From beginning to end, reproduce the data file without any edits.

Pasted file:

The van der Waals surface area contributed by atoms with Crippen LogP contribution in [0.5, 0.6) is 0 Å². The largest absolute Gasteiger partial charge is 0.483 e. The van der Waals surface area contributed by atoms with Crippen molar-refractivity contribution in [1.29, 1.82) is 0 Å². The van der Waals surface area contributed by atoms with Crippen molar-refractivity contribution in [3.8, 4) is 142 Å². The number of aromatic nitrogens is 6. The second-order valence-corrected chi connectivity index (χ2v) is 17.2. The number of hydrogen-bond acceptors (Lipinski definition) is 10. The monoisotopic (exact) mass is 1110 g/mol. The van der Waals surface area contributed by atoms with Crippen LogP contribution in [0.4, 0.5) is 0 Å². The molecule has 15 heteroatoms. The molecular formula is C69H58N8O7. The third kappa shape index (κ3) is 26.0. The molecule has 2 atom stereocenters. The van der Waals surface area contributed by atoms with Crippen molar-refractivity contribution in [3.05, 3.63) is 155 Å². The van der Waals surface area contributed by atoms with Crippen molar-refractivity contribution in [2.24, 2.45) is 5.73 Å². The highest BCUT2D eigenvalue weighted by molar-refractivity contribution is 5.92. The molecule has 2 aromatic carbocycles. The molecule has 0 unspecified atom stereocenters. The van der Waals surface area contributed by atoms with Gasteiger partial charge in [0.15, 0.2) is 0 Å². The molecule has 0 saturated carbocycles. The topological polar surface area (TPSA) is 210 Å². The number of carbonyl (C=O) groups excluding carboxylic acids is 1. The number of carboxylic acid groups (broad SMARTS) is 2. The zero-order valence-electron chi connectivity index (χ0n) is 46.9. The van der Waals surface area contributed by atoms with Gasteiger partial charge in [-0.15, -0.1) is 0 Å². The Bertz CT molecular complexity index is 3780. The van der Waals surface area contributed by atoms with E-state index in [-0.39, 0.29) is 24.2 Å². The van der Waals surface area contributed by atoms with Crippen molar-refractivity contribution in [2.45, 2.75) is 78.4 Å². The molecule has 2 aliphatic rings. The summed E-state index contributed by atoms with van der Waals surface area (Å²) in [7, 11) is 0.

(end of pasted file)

The van der Waals surface area contributed by atoms with Crippen LogP contribution in [0.5, 0.6) is 0 Å². The largest absolute Gasteiger partial charge is 0.483 e. The van der Waals surface area contributed by atoms with Crippen molar-refractivity contribution in [1.29, 1.82) is 0 Å². The van der Waals surface area contributed by atoms with Crippen molar-refractivity contribution in [3.8, 4) is 142 Å². The number of aromatic nitrogens is 6. The second-order valence-corrected chi connectivity index (χ2v) is 17.2. The number of hydrogen-bond acceptors (Lipinski definition) is 10. The monoisotopic (exact) mass is 1110 g/mol. The van der Waals surface area contributed by atoms with Crippen LogP contribution in [0.4, 0.5) is 0 Å². The molecule has 15 heteroatoms. The molecular formula is C69H58N8O7. The third kappa shape index (κ3) is 26.0. The molecule has 2 atom stereocenters. The van der Waals surface area contributed by atoms with Crippen molar-refractivity contribution in [3.05, 3.63) is 155 Å². The van der Waals surface area contributed by atoms with Crippen molar-refractivity contribution in [2.24, 2.45) is 5.73 Å². The highest BCUT2D eigenvalue weighted by molar-refractivity contribution is 5.92. The molecule has 2 aromatic carbocycles. The molecule has 0 unspecified atom stereocenters. The van der Waals surface area contributed by atoms with Gasteiger partial charge in [0.15, 0.2) is 0 Å². The molecule has 0 saturated carbocycles. The topological polar surface area (TPSA) is 210 Å². The number of carbonyl (C=O) groups excluding carboxylic acids is 1. The number of carboxylic acid groups (broad SMARTS) is 2. The zero-order valence-electron chi connectivity index (χ0n) is 46.9. The van der Waals surface area contributed by atoms with Gasteiger partial charge in [-0.15, -0.1) is 0 Å². The Bertz CT molecular complexity index is 3780. The van der Waals surface area contributed by atoms with E-state index in [-0.39, 0.29) is 24.2 Å². The van der Waals surface area contributed by atoms with Crippen molar-refractivity contribution in [2.45, 2.75) is 78.4 Å². The molecule has 2 aliphatic rings. The summed E-state index contributed by atoms with van der Waals surface area (Å²) in [7, 11) is 0.